lower. It likely means that, you know, both real and nominal interest rates would decline under that

scenario. And if that's the case, you know, at the cap, there's there are capital gains, valuations

and bonds. And I say this, you know, tongue in cheek, but rates go down and bond prices go up.

And but that is, you know, effectively how the math of a fixed income as a starting point at least

like work. So in that case, you know, these bonds like just saying hypothetically, if you owned a

whole collection of bonds that were yielding four or 5% and all of a sudden, you know, the fair

value for those maturities was now down to two or 3%. Well, you know that the net present value*

of that differential and interest rate shows up in the price. Right. And if you've been lucky enough

to make that allocation decision like that, that's how you'd get capital appreciation out of it. So I

and but what's really important here is that you it has to happen before that happens, right? Like

after the recession or after a recession, you're you're buying bonds that are already pricing in.

Slow growth and low inflation and have pretty low yields. And yes, I still think at that point there

can be usefulness to you in that portfolio, but it becomes less useful than making than you would

think of if you were gradually adding. While rates are at know these from at least a historical

perspective you know these near term highs. So that's why it's hard to call if you're worried about

that. If that's your concern, you know, the way to think about allocating is to begin that process of

allocating to high quality fixed income, and that includes duration of that as well. And and and

and it includes duration includes possibly, you know, thinking about like a global allocation,

includes thinking about municipal securities. All of those are depending on your needs. And that

p you sort of navigate what a:

as we talked about.

John Deihl [:

when interest rates are calm and fixed income markets are doing what they're supposed to, we

often look at the equity markets and we tell our clients that the markets are forward looking and

we mean the equity market is forward looking. Right. So by the time you're ready to invest, you

know, the market has probably already moved. It sounds like you're telling us the bond market

may be even more plainspoken in terms of being a forward looking predictor of future economic

activity. Right?

Amar Reganti [:

always delineated between the two is in a way, the equity market is, as you notice, yes, it can be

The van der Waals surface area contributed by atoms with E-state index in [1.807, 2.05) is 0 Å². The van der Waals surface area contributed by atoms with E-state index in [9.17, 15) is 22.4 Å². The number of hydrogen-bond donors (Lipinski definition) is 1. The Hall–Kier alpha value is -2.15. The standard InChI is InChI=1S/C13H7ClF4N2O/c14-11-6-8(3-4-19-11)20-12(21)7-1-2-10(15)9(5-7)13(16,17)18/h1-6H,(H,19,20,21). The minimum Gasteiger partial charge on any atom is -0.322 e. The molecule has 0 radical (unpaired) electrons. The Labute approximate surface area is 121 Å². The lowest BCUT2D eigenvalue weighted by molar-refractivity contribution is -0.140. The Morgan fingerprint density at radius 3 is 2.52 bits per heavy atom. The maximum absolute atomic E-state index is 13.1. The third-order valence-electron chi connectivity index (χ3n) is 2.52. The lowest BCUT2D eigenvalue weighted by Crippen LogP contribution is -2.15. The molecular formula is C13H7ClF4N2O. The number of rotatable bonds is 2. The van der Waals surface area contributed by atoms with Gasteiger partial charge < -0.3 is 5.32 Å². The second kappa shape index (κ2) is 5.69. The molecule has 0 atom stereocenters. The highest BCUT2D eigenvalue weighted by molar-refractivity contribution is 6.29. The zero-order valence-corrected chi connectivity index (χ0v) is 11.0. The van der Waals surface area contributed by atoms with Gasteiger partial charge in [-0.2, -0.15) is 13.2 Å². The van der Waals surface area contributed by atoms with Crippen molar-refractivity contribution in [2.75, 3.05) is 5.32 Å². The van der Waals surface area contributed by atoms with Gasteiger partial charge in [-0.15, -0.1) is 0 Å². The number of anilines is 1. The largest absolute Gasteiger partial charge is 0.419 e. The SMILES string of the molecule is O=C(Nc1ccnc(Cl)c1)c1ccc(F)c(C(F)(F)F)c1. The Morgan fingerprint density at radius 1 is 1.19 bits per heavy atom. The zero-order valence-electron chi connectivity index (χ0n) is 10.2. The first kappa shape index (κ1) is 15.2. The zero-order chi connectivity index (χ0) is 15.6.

forward looking, but it also takes into account almost like the animal spirits of markets, right? The

current psychology for risk on or risk off. I always like to think of the fixed income market as much

more of a measurement of blood pressure right when the economy is running hot. When inflation

is hot, the blood pressure and the yields are high. When things are more quiet, where they're more

dormant, you know, that tends to come down. Fixed income markets are absolutely they attempt

to be forward looking as well. And, you know, the reason why we're in a inverted yield curve right

now is because that's the market's feedback mechanism, saying that at some point in the future,

rates, current rates will have to be lower than what they are right now. And and that's what that

inversion is telling us. Right. Just, you know, the commonly held view within fixed income markets

is that an inverted yield curve is a forward looking way of saying at some point monetary policy is

too tight and it has to be relaxed and interest rates have to come down. And usually the catalyst

for that is some type of, you know, recessionary event. And and, you know, I know equity markets

have their own lenses. I don't think, in my view, there's something as elegant as that available

necessarily in equity markets or in fixed income markets. It's sort of available on a screen to look

to take a look at a ma.

Julie Genjac [:

communication and how groups of people share information, especially when it's changing so

rapidly. And for our financial professionals lifts me. And I'm confident that every single day with

things with the volatility and client inquiries, they're they're navigating their way through this

information exchange process among their own teams. Do you have any strategies or best

practices that you and your team have put into place during these times that you could share with

our listeners to help them continue to do the best job that they can? Sharing information and

making sure that everyone is up to speed and ultimately delivering the client experience that they

want to be delivering.

Amar Reganti [:

The first is, is that we are you know, we pride ourselves on collaboration. Right. Which means I

might have a view or I might have a set of ideas. And in part, I'd like to think they're well thought

out and well-researched, but they're also shaped by my own perspectives and background and

events that I've worked there. So the more you, you, you are able to talk to teammates or

colleagues, you know, experts in different fields. The more that you can decide whether or not you

are challenging your own assumptions enough and additionally learning about things that you

may not have heard of or or or have talked about in recent in recent time. So I think making like

working in as collaborative an environment as possible is critical. And within that, that means